Update re New South Wales On-site Wastewater Design and Installation Manual, November 2020

Following last week’s Blog Post mentioning the delay in release of the Auckland Council on-site wastewater management guideline document GD06, correspondent Joe Whitehead of Cardiff NSW has advised On-Site NewZ of the availability of the latest version (2019) of the Australian design manual entitled “WaterNSW Current Recommended Practice: Designing and Installing On-Site Wastewater Systems” (access via link below).

The original recommended practice manual issued in 2012 was based on a report to the Sydney Catchment Authority (now WaterNSW) by Joe’s consultancy (Whitehead & Associates Environmental Consultants Pty Ltd) together with Kerry Flanagan Wastewater of Grose Vale NSW. Joe was also closely involved in preparation of the November 2019 revision

Notable changes between 2012 and 2019 versions
(a) Linear Loading Rates: The concept of design sizing for land application systems based around linear loading rates (LLR) came out of work by Dr Jerry Tyler (et al) of the Small Scale Waste Management Project, University of Wisconsin-Madison, USA. Recommended LLR values are specified in litres per metre length of installed system along the contour. It relates to any type of land application system – in current NZ practice it is only applied as a toe loading limit in sizing Wisconsin Mound systems.

When effluent is applied to soil it will move vertically and horizontally away from the infiltration system until it meets a hydraulically limiting layer. The LLR is set at a limit to ensure that the effluent will not break out to the surface below the land application area as it moves downslope after reaching the limiting layer. It is used to size and configure the land application system in conjunction with effluent design loading rate (DLR or DIR) for the proposed system. LLR values are set according to soil depth and type along with ground slope. Highest LLR values are associated with deep and courser sandy soils on the steeper slopes, thus resulting in shorter system length along the contour. Lowest LLR values are associated with shallow clayey soils with flat to negligible slope, thus resulting in longer system length along the contour. The LLR is applicable for any land application system and any effluent quality (septic effluent or AWTS effluent).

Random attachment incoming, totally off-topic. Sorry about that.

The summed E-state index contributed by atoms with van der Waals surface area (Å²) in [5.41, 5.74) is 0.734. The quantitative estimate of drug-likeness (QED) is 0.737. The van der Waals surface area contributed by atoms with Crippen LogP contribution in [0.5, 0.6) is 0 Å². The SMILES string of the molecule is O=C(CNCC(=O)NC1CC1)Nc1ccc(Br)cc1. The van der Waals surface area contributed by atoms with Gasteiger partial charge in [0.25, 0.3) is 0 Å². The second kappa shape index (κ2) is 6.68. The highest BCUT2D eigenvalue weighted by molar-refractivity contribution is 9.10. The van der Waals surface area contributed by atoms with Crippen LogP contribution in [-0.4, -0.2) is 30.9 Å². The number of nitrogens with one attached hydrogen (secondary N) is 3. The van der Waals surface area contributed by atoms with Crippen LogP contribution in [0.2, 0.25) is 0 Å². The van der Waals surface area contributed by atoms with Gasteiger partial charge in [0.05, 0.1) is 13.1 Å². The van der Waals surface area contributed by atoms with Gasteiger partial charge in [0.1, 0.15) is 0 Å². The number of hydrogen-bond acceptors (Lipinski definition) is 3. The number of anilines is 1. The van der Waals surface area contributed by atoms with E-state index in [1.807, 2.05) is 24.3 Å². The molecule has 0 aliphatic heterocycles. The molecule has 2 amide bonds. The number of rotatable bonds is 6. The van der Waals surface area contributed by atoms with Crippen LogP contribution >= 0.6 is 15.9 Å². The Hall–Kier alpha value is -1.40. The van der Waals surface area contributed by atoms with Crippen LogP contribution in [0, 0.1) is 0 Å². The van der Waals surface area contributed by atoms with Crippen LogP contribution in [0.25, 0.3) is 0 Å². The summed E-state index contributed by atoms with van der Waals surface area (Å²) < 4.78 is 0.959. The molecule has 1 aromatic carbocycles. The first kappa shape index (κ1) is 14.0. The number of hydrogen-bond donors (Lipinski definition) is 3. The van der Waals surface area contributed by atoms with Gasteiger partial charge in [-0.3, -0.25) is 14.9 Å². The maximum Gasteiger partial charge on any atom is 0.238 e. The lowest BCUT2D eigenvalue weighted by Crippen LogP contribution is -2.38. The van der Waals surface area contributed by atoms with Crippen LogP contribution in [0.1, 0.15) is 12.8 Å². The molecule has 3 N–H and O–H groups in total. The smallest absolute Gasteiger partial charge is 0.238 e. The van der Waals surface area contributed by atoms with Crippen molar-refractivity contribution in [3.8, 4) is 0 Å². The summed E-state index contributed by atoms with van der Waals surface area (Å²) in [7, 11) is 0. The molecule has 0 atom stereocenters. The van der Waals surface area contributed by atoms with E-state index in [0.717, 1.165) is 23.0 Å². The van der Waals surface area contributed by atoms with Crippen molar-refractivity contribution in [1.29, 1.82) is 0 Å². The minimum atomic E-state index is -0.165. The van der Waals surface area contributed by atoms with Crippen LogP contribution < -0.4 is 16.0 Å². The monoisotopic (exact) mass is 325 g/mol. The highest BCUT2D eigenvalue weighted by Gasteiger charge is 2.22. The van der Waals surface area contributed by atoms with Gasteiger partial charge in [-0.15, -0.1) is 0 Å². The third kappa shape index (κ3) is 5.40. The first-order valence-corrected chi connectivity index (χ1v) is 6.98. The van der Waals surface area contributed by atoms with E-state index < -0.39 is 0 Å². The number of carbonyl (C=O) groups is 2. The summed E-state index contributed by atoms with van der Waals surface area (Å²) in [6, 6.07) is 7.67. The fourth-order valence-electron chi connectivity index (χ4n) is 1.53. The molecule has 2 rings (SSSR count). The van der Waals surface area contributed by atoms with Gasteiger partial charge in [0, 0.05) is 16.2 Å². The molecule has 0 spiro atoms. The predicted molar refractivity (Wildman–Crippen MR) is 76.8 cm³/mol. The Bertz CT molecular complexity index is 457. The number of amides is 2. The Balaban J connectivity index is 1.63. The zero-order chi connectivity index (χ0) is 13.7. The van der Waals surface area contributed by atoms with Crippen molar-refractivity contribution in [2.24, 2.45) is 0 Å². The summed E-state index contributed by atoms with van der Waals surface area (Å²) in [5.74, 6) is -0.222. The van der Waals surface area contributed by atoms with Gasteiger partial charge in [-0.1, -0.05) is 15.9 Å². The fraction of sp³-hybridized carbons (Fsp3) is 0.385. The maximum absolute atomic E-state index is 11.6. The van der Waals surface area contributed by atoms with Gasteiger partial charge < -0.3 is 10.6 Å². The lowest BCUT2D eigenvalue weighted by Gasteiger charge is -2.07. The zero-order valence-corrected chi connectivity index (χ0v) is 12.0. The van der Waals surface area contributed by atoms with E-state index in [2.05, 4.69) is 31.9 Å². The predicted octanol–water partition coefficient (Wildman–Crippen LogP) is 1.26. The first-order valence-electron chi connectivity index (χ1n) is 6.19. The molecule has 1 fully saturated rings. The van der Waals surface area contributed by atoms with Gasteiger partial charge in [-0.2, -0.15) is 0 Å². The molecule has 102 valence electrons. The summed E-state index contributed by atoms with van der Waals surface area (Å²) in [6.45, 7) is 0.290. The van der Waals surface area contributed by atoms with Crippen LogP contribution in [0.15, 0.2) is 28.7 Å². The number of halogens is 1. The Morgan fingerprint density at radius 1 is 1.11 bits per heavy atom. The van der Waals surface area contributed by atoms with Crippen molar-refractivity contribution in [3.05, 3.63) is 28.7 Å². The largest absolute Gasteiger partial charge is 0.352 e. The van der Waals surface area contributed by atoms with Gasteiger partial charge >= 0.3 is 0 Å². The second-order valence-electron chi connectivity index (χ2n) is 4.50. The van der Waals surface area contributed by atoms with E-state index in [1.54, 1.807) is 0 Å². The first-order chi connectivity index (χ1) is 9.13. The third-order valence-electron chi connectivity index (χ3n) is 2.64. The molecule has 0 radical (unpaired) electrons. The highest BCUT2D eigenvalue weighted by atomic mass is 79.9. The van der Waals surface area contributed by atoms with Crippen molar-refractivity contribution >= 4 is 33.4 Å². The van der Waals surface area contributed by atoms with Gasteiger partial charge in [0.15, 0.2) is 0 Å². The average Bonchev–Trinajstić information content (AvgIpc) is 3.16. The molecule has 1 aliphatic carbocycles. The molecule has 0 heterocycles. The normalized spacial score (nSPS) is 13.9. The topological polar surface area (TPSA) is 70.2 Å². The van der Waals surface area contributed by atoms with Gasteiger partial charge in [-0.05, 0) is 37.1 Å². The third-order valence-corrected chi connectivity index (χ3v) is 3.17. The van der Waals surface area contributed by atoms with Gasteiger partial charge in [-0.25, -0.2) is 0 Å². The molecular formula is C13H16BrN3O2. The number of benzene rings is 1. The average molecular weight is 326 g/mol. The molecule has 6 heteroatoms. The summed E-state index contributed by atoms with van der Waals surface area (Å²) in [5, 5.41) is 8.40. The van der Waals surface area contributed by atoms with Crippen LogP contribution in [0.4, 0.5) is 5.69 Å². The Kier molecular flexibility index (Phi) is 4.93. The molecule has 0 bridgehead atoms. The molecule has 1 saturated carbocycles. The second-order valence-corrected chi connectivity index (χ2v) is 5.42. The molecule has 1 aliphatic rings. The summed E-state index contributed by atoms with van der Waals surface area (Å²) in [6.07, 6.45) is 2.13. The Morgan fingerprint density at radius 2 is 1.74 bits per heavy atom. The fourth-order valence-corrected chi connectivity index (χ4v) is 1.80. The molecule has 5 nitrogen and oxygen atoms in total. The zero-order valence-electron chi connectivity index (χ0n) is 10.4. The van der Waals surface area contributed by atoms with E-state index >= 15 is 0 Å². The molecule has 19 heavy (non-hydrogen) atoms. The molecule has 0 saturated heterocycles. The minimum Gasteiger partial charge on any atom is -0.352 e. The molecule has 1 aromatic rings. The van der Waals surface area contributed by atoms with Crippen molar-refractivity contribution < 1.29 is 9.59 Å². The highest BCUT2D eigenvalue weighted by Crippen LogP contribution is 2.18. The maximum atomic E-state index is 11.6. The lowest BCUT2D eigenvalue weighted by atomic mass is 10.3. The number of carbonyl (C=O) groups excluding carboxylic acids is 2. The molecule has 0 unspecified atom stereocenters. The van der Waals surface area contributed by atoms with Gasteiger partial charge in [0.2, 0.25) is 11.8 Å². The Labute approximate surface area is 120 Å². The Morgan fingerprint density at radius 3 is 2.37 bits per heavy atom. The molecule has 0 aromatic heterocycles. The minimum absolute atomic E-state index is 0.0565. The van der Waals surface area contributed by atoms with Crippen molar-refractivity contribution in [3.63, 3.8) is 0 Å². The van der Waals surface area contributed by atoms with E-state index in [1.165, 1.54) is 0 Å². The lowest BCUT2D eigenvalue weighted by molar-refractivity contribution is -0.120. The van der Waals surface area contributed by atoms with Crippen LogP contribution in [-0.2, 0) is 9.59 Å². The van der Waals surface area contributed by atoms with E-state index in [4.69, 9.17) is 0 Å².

The Pages Sidebar of this Blog under the title “Design Irrigation Rates – Origins and Development in On-site Wastewater Manuals and Standards” provides an example on application of LLR values in design on pages 14/15 of the downloadable report.

In respect of the 2019 WaterNSW manual there has been a relaxing of the limits imposed by LLR rates on system sizing with the rates being lifted between 25% to 30% (in some instances 50%). The original 2012 version of the manual used a table of LLR values from British Columbia (2006). The British Columbia Standard Practice manual design values were subsequently (2007) increased to those proposed by Tyler (2001) in order to provide more flexibility in design with a less conservative approach to establishing system length along the contour. The WaterNSW 2019 manual has also adopted the higher (therefore less conservative) Tyler values.

(b) Buffer distances: Some changes have been made to minimum buffer distances (clearances or setbacks) to site features, including a tightening up on separation distance from base of land application area to limiting layer. The 2012 version allowed a variation of 300mm to 600mm clearance to limiting layer – this has been amended to “should be a minimum of 600mm for all systems”.

(c) Emerging Technology: The 2012 manual provided information on dosing syphons, floating outlet (flood loading) units and solar power. Solar power was not accepted for treatment systems requiring continuous electricity supply, such as AWTS (aerated wastewater treatment systems). It could, in exceptional circumstances, be utilised for intermittent use such as sump pump-outs.

In the 2019 manual WaterNSW accepts solar power for systems “where continuous power is needed for normal operation, such as an AWTS, only when a detailed analysis is provided as part of the application” for approval.

(d) Supplementary Technology: The “emerging technology” section of 2012 has now been replaced by an expanded “supplementary technology” section. The covers an overview (without design details) of the following systems:
• constructed wetland treatment
• membrane treatment
• textile filter treatment
• sand filters
• subsurface media treatment (the AES system)
• buffering/balance tanks
• dosing mechanisms.

Link to the 2019 manual:

Click to access Designing-and-Installing-On-Site-Wastewater-Systems-WaterNSW-CRP-2019.pdf


News from On-Site NewZ

Update re On-Site NewZ Activity

Since the last Blog Post of 21 May 2019 On-Site NewZ has been somewhat in hibernation. However, it is noted that activity via reader access to the site has continued steadily with views over the past 9 months averaging eight daily involving three or four persons.

Progress on Auckland Council GD06 On-site Wastewater Management Guideline Document